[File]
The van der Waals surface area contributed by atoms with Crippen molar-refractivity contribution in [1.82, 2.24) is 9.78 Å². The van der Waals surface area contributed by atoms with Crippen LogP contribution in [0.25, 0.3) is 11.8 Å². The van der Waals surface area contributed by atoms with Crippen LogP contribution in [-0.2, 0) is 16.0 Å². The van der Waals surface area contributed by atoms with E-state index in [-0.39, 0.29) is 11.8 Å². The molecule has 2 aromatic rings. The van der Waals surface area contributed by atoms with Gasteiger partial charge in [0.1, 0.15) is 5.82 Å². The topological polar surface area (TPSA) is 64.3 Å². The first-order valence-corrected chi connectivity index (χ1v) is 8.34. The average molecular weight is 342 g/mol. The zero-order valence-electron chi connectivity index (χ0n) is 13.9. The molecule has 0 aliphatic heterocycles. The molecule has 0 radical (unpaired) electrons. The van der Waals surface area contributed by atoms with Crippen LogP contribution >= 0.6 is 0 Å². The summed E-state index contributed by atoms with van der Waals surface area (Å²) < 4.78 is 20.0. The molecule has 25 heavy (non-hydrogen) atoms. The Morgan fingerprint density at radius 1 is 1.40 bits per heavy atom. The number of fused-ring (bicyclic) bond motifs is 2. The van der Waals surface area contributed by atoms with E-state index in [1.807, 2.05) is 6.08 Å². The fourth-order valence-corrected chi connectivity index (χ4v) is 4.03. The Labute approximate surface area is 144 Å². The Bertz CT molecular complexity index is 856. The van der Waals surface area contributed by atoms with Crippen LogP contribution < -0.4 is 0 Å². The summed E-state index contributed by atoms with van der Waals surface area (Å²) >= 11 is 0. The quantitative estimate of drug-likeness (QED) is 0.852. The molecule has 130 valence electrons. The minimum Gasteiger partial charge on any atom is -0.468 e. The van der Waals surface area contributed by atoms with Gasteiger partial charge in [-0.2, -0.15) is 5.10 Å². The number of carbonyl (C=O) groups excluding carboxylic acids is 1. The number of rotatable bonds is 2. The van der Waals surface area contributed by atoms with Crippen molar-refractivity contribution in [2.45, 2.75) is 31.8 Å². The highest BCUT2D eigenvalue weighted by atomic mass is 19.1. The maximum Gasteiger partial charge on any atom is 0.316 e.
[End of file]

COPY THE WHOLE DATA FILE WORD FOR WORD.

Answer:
The van der Waals surface area contributed by atoms with Crippen molar-refractivity contribution in [1.82, 2.24) is 9.78 Å². The van der Waals surface area contributed by atoms with Crippen LogP contribution in [0.25, 0.3) is 11.8 Å². The van der Waals surface area contributed by atoms with Crippen LogP contribution in [-0.2, 0) is 16.0 Å². The van der Waals surface area contributed by atoms with E-state index in [-0.39, 0.29) is 11.8 Å². The molecule has 2 aromatic rings. The van der Waals surface area contributed by atoms with Gasteiger partial charge in [0.1, 0.15) is 5.82 Å². The topological polar surface area (TPSA) is 64.3 Å². The first-order valence-corrected chi connectivity index (χ1v) is 8.34. The average molecular weight is 342 g/mol. The zero-order valence-electron chi connectivity index (χ0n) is 13.9. The molecule has 0 aliphatic heterocycles. The molecule has 0 radical (unpaired) electrons. The van der Waals surface area contributed by atoms with Crippen LogP contribution >= 0.6 is 0 Å². The summed E-state index contributed by atoms with van der Waals surface area (Å²) < 4.78 is 20.0. The molecule has 25 heavy (non-hydrogen) atoms. The Morgan fingerprint density at radius 1 is 1.40 bits per heavy atom. The number of fused-ring (bicyclic) bond motifs is 2. The van der Waals surface area contributed by atoms with E-state index in [1.807, 2.05) is 6.08 Å². The fourth-order valence-corrected chi connectivity index (χ4v) is 4.03. The Labute approximate surface area is 144 Å². The Bertz CT molecular complexity index is 856. The van der Waals surface area contributed by atoms with Crippen LogP contribution < -0.4 is 0 Å². The summed E-state index contributed by atoms with van der Waals surface area (Å²) >= 11 is 0. The quantitative estimate of drug-likeness (QED) is 0.852. The molecule has 130 valence electrons. The minimum Gasteiger partial charge on any atom is -0.468 e. The van der Waals surface area contributed by atoms with Gasteiger partial charge in [-0.2, -0.15) is 5.10 Å². The number of carbonyl (C=O) groups excluding carboxylic acids is 1. The number of rotatable bonds is 2. The van der Waals surface area contributed by atoms with Crippen molar-refractivity contribution in [2.45, 2.75) is 31.8 Å². The highest BCUT2D eigenvalue weighted by atomic mass is 19.1. The maximum Gasteiger partial charge on any atom is 0.316 e.